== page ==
April 28, 2017

“Fish And Slide Rules”: the Bille Tutte board game

Filed under: comics, science — ootastic @ 4:02 pm

I pass by the Bill Tutte memorial on a regular basis and wanted to draw something to celebrate the upcoming centenary of his birth.  As usual, any errors are my own.

February 20, 2017

Collected cardiovascular comics

Filed under: CHD, comics — ootastic @ 5:22 pm

Over the past decade, there has been an increasing wealth of graphic narratives around subjects such as cancer and mental issues. However, as I’ve been researching and drawing about my own congenital heart defect, I’ve found a relative lack of comics around cardiovascular conditions.  I’ve summarised what I’ve found so far below and would love to hear any other recommendations.

Two graphic memoirs touch on heart issues, both recently published by the excellent Myriad Editions.  In Hole in the Heart, Henny Beaumont charts her daughter’s Down’s syndrome – including the diagnosis of and successful surgery for a congenital heart defect.  The so-called “dead baby story that is funny”, Billy, Me & You, sees Nicola Streeten dealing with bereavement following her young son’s death after heart surgery.

The Annals of Internal Medicine journal publishes an ever-expanding collection of graphic narratives and comics in their Annals of Graphic Medicine.  These include Missed It about a missed diagnosis of aortic stenosis,  the self-explanatory Atrial Flutter and Judgement Call which considers pacemaker therapy for an elderly relative.

Scientific cartoons sometimes make it into the popular press, including this one on xenotransplantation in Wired magazine (page 103).  There are also numerous newspaper-style one-frame cartoons viewable various archive websites such as CartoonStock and the Cartoonist Group.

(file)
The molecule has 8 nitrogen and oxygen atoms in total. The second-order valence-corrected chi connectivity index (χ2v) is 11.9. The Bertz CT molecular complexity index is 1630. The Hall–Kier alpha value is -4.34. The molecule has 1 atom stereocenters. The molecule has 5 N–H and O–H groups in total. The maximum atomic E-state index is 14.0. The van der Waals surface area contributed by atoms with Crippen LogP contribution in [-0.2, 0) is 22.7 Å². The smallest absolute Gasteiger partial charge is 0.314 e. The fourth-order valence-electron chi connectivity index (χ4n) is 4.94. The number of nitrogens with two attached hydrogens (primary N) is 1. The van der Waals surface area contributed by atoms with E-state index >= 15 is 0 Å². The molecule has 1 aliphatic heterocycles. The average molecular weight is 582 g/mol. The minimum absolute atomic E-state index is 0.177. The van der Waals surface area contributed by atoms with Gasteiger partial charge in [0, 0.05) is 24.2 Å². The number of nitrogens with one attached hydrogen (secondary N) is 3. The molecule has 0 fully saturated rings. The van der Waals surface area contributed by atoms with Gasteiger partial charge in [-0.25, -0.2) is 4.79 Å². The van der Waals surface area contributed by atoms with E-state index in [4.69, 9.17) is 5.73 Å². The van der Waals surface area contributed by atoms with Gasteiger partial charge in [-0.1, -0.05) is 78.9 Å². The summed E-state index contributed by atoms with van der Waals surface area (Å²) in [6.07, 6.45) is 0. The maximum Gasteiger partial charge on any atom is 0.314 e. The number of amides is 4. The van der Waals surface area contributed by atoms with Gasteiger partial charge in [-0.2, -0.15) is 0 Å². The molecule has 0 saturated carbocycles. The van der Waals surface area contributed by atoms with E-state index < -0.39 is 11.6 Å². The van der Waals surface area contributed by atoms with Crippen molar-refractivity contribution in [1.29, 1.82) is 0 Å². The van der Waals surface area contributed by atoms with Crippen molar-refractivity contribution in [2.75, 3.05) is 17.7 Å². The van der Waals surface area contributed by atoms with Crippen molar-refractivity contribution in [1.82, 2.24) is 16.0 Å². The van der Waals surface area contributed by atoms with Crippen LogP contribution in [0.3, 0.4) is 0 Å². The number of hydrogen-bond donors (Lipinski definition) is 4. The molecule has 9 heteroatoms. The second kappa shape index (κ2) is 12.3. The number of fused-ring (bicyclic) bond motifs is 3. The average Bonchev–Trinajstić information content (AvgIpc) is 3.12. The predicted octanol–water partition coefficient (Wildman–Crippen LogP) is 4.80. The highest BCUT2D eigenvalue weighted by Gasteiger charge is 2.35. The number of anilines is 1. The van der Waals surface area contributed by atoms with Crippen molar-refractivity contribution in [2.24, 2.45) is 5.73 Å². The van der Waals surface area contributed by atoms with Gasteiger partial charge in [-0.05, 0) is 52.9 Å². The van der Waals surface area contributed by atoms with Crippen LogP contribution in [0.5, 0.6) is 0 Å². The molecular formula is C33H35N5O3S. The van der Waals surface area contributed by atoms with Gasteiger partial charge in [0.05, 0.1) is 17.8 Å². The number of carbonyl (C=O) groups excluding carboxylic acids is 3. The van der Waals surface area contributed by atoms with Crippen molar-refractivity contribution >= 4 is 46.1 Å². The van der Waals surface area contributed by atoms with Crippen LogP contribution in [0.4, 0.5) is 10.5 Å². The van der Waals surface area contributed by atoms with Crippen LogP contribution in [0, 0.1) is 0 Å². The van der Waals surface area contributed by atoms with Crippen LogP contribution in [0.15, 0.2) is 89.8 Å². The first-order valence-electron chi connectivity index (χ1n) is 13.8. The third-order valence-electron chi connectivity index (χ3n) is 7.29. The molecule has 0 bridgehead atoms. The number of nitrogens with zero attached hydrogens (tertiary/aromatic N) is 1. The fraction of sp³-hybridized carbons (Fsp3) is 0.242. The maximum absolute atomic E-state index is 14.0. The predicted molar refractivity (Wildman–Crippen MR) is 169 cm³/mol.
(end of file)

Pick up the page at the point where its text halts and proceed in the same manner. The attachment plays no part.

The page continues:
Medical Tales Retold is an 25-episode online webcomic dealing with all matters medical, including an excerpt from Palpitations – full version accessible via the Tapastic app on iTunes or Google Play.  The same author, The Awkward Yeti, also has a series of over two hundred comics featuring the lovable recurring character Heart (plus his friend Brain) – although these are more humorous then medical!

Finally, as we all know, the Marvel comics character and lead Avenger Iron Man famously uses a magnetic field generator to prevent shrapnel from fatally reaching his heart.  I’m also amused to discover the lesser-known Marvel character Cardiac, a vigilante physician/entrepeneur battling corporate greed. Could he be the next entrant to the Marvel Cinematic Universe?

 

August 2, 2016

Graphic Medicine 2016 Conference

Filed under: comics, conference — ootastic @ 10:10 pm

Last month I attended my first Graphic Medicine conference in Dundee. I followed the 2015 event in California on Twitter (it even inspired me to get a comic finished), so I thought embarking on an eight hour train journey was the least I could do.  Surprisingly, the trains all worked – hopefully you’ll recognise Cambridge, Peterborough and Edinburgh in the doodle below left.  The train was too wobbly to draw on so instead I finished reading the excellent Graphic Medicine Manifesto which I later got autographed (in comic form, so autodoodled?) by two of the co-authors (and Graphic Medicine website co-managers) MK Czerwiec and Ian Williams, and which I will hopefully review in the near future.